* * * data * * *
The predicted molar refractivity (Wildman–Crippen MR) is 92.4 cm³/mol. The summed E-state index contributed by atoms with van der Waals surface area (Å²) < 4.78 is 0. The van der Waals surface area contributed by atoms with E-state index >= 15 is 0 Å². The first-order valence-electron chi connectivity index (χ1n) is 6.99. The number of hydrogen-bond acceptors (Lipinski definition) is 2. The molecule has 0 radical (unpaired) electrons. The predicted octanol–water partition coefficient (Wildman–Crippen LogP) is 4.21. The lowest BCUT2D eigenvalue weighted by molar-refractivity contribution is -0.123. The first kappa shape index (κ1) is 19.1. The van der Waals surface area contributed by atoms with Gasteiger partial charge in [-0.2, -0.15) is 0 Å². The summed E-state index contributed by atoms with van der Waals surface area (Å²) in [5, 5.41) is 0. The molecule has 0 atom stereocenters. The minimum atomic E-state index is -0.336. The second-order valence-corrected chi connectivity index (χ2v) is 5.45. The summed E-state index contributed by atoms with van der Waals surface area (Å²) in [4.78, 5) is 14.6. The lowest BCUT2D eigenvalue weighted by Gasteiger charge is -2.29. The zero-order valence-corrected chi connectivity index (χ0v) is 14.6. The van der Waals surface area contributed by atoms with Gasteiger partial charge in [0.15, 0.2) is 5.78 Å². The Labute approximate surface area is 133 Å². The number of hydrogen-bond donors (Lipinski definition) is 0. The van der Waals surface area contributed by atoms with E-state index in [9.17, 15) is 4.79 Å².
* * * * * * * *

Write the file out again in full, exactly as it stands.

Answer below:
The predicted molar refractivity (Wildman–Crippen MR) is 92.4 cm³/mol. The summed E-state index contributed by atoms with van der Waals surface area (Å²) < 4.78 is 0. The van der Waals surface area contributed by atoms with E-state index >= 15 is 0 Å². The first-order valence-electron chi connectivity index (χ1n) is 6.99. The number of hydrogen-bond acceptors (Lipinski definition) is 2. The molecule has 0 radical (unpaired) electrons. The predicted octanol–water partition coefficient (Wildman–Crippen LogP) is 4.21. The lowest BCUT2D eigenvalue weighted by molar-refractivity contribution is -0.123. The first kappa shape index (κ1) is 19.1. The van der Waals surface area contributed by atoms with Gasteiger partial charge in [-0.2, -0.15) is 0 Å². The summed E-state index contributed by atoms with van der Waals surface area (Å²) in [5, 5.41) is 0. The molecule has 0 atom stereocenters. The minimum atomic E-state index is -0.336. The second-order valence-corrected chi connectivity index (χ2v) is 5.45. The summed E-state index contributed by atoms with van der Waals surface area (Å²) in [4.78, 5) is 14.6. The lowest BCUT2D eigenvalue weighted by Gasteiger charge is -2.29. The zero-order valence-corrected chi connectivity index (χ0v) is 14.6. The van der Waals surface area contributed by atoms with Gasteiger partial charge in [0.15, 0.2) is 5.78 Å². The Labute approximate surface area is 133 Å². The number of hydrogen-bond donors (Lipinski definition) is 0. The van der Waals surface area contributed by atoms with E-state index in [9.17, 15) is 4.79 Å².